This pattern has become all too familiar, with current events reminiscent of Rob Arkley’s reaction back in 2017 to the city of Eureka’s groundbreaking decision to return Tuluwat Island to the Wiyot Tribe (“Resisting Reparations,” Sept. 7, 2017). Rather than viewing this historic act as one of healing and appropriate reparations, Arkley whined about the loss of Eurekans’ “right to simply walk on the property at our whim,” — as if the loss of that privilege was in any way comparable to the generational trauma suffered by the Wiyot people as a result of the genocide and systemic racism they have endured.

As more of us become aware of the ways that colonization, white supremacy and patriarchy have damaged every element of life surrounding (and within) us, and we begin to look for true solutions, these attitudes and actions by the wealthy elite are wearing thin, and their overt racism is becoming clearer to even the untrained eye. We see who they are, and we see what they really think and feel. Now the question is what will we do about it? How will we act to uphold the Wiyot Tribe as the original and rightful caretakers of this place? What will we do to protect our beautiful home lands and waters for future generations and our more-than-human relations? 

I suggest that (a) we honor the wisdom of those who have stewarded this region since time immemorial, (b) those of us descended from colonizers pay a voluntary Wiyot honor tax and (c) those of us who currently own/occupy unceded Indigenous lands make plans to return those lands to the original inhabitants of our region. Land return doesn’t mean you have to be displaced — you can make plans through your estate to have land returned upon your death, or you can return it now and retain occupancy rights for your lifetime.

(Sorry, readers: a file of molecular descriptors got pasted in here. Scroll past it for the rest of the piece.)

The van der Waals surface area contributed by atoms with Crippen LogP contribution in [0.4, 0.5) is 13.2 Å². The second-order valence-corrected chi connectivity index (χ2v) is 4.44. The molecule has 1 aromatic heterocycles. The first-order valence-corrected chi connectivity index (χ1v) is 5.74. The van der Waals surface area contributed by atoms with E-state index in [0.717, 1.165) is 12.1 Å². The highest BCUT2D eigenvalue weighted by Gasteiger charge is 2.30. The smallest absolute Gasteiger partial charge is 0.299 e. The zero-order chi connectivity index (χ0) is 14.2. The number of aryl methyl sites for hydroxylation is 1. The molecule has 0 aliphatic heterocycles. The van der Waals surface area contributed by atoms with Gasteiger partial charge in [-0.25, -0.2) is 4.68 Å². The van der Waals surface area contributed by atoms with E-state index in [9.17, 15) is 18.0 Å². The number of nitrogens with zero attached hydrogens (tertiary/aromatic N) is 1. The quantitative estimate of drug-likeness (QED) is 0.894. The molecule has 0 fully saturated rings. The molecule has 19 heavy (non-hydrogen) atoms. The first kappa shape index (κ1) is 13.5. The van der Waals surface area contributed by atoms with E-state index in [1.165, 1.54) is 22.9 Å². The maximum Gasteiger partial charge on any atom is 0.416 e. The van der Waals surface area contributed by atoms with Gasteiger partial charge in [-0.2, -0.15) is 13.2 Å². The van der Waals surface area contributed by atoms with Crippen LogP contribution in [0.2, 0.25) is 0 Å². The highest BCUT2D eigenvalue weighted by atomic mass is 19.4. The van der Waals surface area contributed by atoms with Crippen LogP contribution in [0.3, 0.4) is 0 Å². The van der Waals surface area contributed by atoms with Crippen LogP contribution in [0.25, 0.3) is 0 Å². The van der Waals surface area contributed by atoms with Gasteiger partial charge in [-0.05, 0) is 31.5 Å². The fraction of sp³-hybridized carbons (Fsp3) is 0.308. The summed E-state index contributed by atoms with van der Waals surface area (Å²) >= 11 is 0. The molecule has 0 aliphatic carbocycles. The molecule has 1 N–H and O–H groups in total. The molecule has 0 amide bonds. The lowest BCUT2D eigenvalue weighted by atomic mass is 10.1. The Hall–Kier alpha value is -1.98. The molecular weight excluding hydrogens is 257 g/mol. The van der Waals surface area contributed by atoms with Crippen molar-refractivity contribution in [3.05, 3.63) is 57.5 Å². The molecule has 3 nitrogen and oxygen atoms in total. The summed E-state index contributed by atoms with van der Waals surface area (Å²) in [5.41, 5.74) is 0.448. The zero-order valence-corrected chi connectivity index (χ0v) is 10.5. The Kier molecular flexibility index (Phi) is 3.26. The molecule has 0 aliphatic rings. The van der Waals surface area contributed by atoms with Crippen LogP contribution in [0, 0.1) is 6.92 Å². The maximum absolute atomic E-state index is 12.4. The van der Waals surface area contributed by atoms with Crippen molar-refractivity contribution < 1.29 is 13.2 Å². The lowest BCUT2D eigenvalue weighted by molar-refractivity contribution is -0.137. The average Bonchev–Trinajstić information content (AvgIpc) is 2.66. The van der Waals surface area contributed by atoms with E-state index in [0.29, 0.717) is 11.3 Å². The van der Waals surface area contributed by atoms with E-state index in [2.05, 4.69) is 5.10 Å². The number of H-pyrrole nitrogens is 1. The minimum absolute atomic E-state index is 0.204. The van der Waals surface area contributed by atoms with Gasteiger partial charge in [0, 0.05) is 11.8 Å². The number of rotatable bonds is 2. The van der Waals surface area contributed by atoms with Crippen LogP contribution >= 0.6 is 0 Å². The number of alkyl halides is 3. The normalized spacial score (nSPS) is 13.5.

We must continue to challenge and inspire one another with compassionate action and deep discourse, and to call out racism, inequality and misogyny (both overt and covert) whenever and wherever they appear.

Tamara McFarland is a daughter, mother, wife, community organizer and lifelong resident of Jaroujiji (the Soulatluk/Wiyot word for Eureka, California).

Setting the Table for Conversation, March 4, 2021

Watch this lively panel conversation and Q&A with Cooperation Humboldt, Food Rescue US, The Gleaning Project, and The Works Inc. on taking action on food waste, food insecurity, and food injustice. This event was organized by the Food group in the Uniting for Action America program.

 

EcoNews Feb/March 2020 – ‘Exploring Ecovillages with Cooperation Humboldt’

This article by Tamara McFarland was featured in the February/March 2020 issue of EcoNews.

Image result for ecovillageThe average size of a new house in the United States has doubled since 1960, while the average number of household members has dropped from 3.3 in 1960 to 2.6 today. As our physical footprint per-capita has risen, so too have our nation’s carbon emissions and our rates of social isolation.